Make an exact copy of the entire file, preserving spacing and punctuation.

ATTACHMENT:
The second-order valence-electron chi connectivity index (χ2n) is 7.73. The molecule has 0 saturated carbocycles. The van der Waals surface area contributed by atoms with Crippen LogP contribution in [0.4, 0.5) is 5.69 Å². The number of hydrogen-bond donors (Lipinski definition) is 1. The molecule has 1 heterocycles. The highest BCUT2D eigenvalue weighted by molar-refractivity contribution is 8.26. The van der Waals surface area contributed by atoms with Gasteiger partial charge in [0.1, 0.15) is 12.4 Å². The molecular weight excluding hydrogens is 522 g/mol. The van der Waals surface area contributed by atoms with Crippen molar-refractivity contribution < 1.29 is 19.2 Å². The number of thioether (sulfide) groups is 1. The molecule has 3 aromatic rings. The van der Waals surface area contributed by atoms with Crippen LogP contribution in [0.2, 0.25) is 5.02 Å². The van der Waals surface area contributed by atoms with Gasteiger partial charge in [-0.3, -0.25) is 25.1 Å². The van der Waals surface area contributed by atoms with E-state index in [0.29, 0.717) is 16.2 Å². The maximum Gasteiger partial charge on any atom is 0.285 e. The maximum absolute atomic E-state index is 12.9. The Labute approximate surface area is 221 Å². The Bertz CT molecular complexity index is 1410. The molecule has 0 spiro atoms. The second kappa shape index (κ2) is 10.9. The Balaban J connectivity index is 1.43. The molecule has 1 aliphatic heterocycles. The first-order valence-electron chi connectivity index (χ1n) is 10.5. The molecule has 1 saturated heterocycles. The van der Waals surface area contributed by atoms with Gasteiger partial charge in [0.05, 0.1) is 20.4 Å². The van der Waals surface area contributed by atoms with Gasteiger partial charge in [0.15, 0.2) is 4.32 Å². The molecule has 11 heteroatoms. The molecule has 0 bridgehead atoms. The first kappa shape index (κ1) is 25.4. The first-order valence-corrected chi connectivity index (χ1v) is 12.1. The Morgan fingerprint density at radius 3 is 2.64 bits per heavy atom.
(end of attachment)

The second-order valence-electron chi connectivity index (χ2n) is 7.73. The molecule has 0 saturated carbocycles. The van der Waals surface area contributed by atoms with Crippen LogP contribution in [0.4, 0.5) is 5.69 Å². The number of hydrogen-bond donors (Lipinski definition) is 1. The molecule has 1 heterocycles. The highest BCUT2D eigenvalue weighted by molar-refractivity contribution is 8.26. The van der Waals surface area contributed by atoms with Gasteiger partial charge in [0.1, 0.15) is 12.4 Å². The molecular weight excluding hydrogens is 522 g/mol. The van der Waals surface area contributed by atoms with Crippen molar-refractivity contribution < 1.29 is 19.2 Å². The number of thioether (sulfide) groups is 1. The molecule has 3 aromatic rings. The van der Waals surface area contributed by atoms with Crippen LogP contribution in [0.2, 0.25) is 5.02 Å². The van der Waals surface area contributed by atoms with Gasteiger partial charge in [-0.3, -0.25) is 25.1 Å². The van der Waals surface area contributed by atoms with E-state index in [0.29, 0.717) is 16.2 Å². The maximum Gasteiger partial charge on any atom is 0.285 e. The maximum absolute atomic E-state index is 12.9. The Labute approximate surface area is 221 Å². The Bertz CT molecular complexity index is 1410. The molecule has 0 spiro atoms. The second kappa shape index (κ2) is 10.9. The Balaban J connectivity index is 1.43. The molecule has 1 aliphatic heterocycles. The first-order valence-electron chi connectivity index (χ1n) is 10.5. The molecule has 1 saturated heterocycles. The van der Waals surface area contributed by atoms with Gasteiger partial charge in [0.05, 0.1) is 20.4 Å². The van der Waals surface area contributed by atoms with Gasteiger partial charge in [0.15, 0.2) is 4.32 Å². The molecule has 11 heteroatoms. The molecule has 0 bridgehead atoms. The first kappa shape index (κ1) is 25.4. The first-order valence-corrected chi connectivity index (χ1v) is 12.1. The Morgan fingerprint density at radius 3 is 2.64 bits per heavy atom.